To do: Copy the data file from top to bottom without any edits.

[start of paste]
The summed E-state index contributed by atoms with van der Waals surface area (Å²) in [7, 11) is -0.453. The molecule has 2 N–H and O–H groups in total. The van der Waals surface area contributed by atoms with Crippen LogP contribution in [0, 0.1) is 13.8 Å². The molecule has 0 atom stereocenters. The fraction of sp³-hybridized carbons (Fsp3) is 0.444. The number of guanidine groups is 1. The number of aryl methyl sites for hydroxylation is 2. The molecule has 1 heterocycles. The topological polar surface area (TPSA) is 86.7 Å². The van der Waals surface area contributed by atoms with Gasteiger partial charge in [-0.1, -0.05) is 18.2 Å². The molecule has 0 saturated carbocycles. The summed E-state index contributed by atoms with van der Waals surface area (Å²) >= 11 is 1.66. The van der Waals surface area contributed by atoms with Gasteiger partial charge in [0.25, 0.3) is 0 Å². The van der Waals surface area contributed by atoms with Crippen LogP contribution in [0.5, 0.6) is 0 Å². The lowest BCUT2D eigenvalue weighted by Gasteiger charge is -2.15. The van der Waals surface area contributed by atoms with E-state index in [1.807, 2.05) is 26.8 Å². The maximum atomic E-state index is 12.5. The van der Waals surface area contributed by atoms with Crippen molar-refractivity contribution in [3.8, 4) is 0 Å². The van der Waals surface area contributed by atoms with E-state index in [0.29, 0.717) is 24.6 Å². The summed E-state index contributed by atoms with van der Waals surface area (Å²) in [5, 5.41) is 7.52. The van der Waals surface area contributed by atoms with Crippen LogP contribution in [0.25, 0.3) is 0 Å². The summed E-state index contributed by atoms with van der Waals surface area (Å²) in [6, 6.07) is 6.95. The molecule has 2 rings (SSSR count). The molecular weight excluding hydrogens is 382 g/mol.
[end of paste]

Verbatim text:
The summed E-state index contributed by atoms with van der Waals surface area (Å²) in [7, 11) is -0.453. The molecule has 2 N–H and O–H groups in total. The van der Waals surface area contributed by atoms with Crippen LogP contribution in [0, 0.1) is 13.8 Å². The molecule has 0 atom stereocenters. The fraction of sp³-hybridized carbons (Fsp3) is 0.444. The number of guanidine groups is 1. The number of aryl methyl sites for hydroxylation is 2. The molecule has 1 heterocycles. The topological polar surface area (TPSA) is 86.7 Å². The van der Waals surface area contributed by atoms with Gasteiger partial charge in [-0.1, -0.05) is 18.2 Å². The molecule has 0 saturated carbocycles. The summed E-state index contributed by atoms with van der Waals surface area (Å²) >= 11 is 1.66. The van der Waals surface area contributed by atoms with Gasteiger partial charge in [0.25, 0.3) is 0 Å². The van der Waals surface area contributed by atoms with Crippen LogP contribution in [0.5, 0.6) is 0 Å². The lowest BCUT2D eigenvalue weighted by Gasteiger charge is -2.15. The van der Waals surface area contributed by atoms with E-state index in [1.807, 2.05) is 26.8 Å². The maximum atomic E-state index is 12.5. The van der Waals surface area contributed by atoms with Crippen molar-refractivity contribution in [3.8, 4) is 0 Å². The van der Waals surface area contributed by atoms with E-state index in [0.29, 0.717) is 24.6 Å². The summed E-state index contributed by atoms with van der Waals surface area (Å²) in [5, 5.41) is 7.52. The van der Waals surface area contributed by atoms with Crippen LogP contribution in [0.25, 0.3) is 0 Å². The summed E-state index contributed by atoms with van der Waals surface area (Å²) in [6, 6.07) is 6.95. The molecule has 2 rings (SSSR count). The molecular weight excluding hydrogens is 382 g/mol.